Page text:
Genomic surveillance of Enterococcus faecium reveals limited sharing of strains and resistance genes between livestock and humans

Theodore Gouliouris, Kathy E. Raven, Catherine Ludden, Beth Blane, Jukka Corander, Carolyne Horner, Juan Hernandez-Garcia, Paul Wood, Nazreen Hadjirin, Milorad Radakovic, Mark A. Holmes, Marcus de Goffau, Nicholas M. Brown, Julian Parkhill, Sharon J Peacock

Research output: Contribution to journalArticlepeer-review

Abstract / Description of output

Vancomycin-resistant Enterococcus faecium (VREfm) is a major cause of
nosocomial infection and is categorized as high priority by the World Health Organization
global priority list of antibiotic-resistant bacteria. In the past, livestock have
been proposed as a putative reservoir for drug-resistant E. faecium strains that infect
humans, and isolates of the same lineage have been found in both reservoirs. We
undertook cross-sectional surveys to isolate E. faecium (including VREfm) from livestock
farms, retail meat, and wastewater treatment plants in the United Kingdom.
More than 600 isolates from these sources were sequenced, and their relatedness
and antibiotic resistance genes were compared with genomes of almost 800 E. faecium
isolates from patients with bloodstream infection in the United Kingdom and
Ireland. E. faecium was isolated from 28/29 farms; none of these isolates were
VREfm, suggesting a decrease in VREfm prevalence since the last UK livestock survey
in 2003. However, VREfm was isolated from 1% to 2% of retail meat products and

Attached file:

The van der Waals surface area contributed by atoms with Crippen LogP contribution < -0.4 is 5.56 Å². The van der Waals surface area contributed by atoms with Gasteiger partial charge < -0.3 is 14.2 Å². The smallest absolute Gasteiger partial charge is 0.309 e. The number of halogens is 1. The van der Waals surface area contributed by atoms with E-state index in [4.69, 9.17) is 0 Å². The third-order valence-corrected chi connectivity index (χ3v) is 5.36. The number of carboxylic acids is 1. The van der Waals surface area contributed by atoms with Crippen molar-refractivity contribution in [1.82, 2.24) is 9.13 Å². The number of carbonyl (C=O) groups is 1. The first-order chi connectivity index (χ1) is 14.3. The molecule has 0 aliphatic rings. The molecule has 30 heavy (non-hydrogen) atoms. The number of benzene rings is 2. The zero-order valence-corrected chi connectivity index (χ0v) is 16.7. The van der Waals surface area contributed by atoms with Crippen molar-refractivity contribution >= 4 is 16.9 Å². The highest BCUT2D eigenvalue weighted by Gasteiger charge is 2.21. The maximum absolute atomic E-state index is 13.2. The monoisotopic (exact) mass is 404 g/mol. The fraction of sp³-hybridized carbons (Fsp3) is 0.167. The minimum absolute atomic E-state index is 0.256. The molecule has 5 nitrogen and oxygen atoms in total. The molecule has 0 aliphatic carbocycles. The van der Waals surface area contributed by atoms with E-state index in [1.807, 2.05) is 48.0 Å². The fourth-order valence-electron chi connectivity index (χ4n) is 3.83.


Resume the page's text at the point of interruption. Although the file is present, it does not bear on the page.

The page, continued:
was ubiquitous in wastewater treatment plants. Phylogenetic comparison demonstrated
that the majority of human and livestock-related isolates were genetically
distinct, although pig isolates from three farms were more genetically related to human
isolates from 2001 to 2004 (minimum of 50 single-nucleotide polymorphisms
[SNPs]). Analysis of accessory (variable) genes added further evidence for distinct
niche adaptation. An analysis of acquired antibiotic resistance genes and their variants
revealed limited sharing between humans and livestock. Our findings indicate
that the majority of E. faecium strains infecting patients are largely distinct from
those from livestock in this setting, with limited sharing of strains and resistance
Original languageEnglish
Publication statusPublished - 6 Nov 2018

Keywords / Materials (for Non-textual outputs)

  • vancomycin-resistant
  • Enterococcus faecium
  • One Health
  • livestock
  • genome sequencing
  • vancomycin resistant


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